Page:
Careers in Nutrition and Dietetics

If you are thinking about pursuing a career in human nutrition or dietetics, there are several different paths you can take, depending on your specific qualifications and interests. Many people who study nutritional science decide to become dietitians or nutritionists, both of which require certain educational and professional qualifications.

Each state has certain requirements for each career path, so be sure to research the necessary qualifications to work as a dietitian or nutritionist where you live. To get you started, we’ll outline the general differences between these careers and what you can generally expect to become registered in either profession.

Become a Dietician

The Difference Between Nutritionists and Dietitians

While nutritionists and dietitians both study how diet and nutrition affect the human body and health, they are not interchangeable career titles. Ultimately, not all nutritionists are considered dietitians, but all dietitians are considered nutritionists. Let’s explore what that means.

Dietitians are experts in human nutrition and regulating individual diets. They promote healthy eating habits in order to prevent and treat illnesses and create food plans for a variety of different public and private facilities such as universities, hospitals or clinics. In order to work as a dietitian, there are certain requirements that an individual must fulfill. Each state has required licensures and certifications to become a registered, practicing dietitian.

Nutritionists hold a less regulated role in the dietetics field. The title of “nutritionist” is more general, meaning that proof of qualification is not necessarily required in order to use the label. Although nutritionists usually hold a degree in nutrition science, not all of them have professional training. That being said, there are options to take certification exams to qualify as a Certified Nutrition Specialist, which is a protected title.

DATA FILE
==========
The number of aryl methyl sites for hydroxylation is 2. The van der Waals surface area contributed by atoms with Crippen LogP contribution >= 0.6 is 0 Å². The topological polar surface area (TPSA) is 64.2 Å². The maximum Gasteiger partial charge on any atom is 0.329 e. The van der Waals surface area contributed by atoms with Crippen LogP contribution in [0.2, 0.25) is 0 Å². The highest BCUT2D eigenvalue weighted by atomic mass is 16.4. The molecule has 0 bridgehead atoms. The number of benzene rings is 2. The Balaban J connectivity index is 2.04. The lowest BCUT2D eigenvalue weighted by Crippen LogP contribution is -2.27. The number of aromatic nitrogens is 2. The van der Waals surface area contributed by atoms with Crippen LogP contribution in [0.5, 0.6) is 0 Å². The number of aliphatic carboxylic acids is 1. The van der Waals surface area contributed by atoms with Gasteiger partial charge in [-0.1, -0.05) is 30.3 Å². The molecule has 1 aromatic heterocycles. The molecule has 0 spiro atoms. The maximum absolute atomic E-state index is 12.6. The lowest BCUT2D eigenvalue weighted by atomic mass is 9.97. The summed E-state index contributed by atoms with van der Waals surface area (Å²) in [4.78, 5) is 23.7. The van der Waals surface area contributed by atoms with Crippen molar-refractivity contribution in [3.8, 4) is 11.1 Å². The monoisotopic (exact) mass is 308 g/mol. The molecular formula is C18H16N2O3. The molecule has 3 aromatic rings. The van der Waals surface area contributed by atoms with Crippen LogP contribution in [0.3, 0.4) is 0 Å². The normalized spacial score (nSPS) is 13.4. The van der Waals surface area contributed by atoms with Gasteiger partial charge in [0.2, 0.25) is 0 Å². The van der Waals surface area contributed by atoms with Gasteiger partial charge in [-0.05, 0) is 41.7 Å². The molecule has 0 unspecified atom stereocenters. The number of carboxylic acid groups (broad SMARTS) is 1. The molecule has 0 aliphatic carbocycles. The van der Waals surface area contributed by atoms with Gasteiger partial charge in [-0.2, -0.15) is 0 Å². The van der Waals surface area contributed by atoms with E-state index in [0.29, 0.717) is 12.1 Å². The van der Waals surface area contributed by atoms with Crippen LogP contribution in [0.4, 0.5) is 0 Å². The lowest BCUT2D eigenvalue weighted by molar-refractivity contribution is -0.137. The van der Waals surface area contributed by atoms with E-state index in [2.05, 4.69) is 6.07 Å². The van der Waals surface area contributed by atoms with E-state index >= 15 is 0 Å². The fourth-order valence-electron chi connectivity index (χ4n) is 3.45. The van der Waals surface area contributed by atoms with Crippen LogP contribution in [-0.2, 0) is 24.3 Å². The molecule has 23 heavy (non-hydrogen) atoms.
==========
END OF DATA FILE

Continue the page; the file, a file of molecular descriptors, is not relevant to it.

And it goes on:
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Some nutritionists may work as food scientists for manufacturers, businesses or public health organizations. Others may assist registered dietitians. However, it should be noted that, unlike registered dietitians, nutritionists cannot diagnose eating disorders or plan meals to manage the symptoms of certain health problems. Nutritionists may offer support in these areas, educate clients about nutrition and offer dietary supervision.

In general, the difference between dietitians and nutritionists lies in the scope, depth and type of training and education. The education requirements for each are outlined below.

Education Requirements for Nutritionists and Dietitians

In order to become an entry-level nutritionist, you will need a bachelor’s degree in nutrition or a related field. Completion of an undergraduate program in food science, dietetics, biology, biochemistry, community nutrition or other relevant studies can help individuals get their start in a nutritionist career.

Each state has specific requirements for becoming a licensed or certified nutritionist. In general, candidates will need to complete a supervised practice program, pass an examination and fulfill the mandatory continuing education requirements. Nutritionists who have finished a master’s or doctoral degree program and completed at least 1,000 hours of experience may earn the title of Certified Nutrition Specialist from the Certification Board of Nutrition Specialists.

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For dietitians, a bachelor’s degree is the minimum education requirement, although many decide to pursue a master’s degree in order to advance in the field. The degree should be in nutrition, dietetics or another relevant health science field.

Additionally, most states require licensure or certification in order to work as a dietitian. It is important to overview your state’s specific certification and licensure requirements.

Specialties in Nutrition Sciences

If you have a nutritional sciences degree, you can pursue a career in a variety of different areas. For example, you can pursue a career in clinical dietetics, food and nutrition management, public health, university education, public policy and more. Whether you’re interested in working with individuals or for larger international food organizations, education and certification in nutrition can help you start a rewarding profession.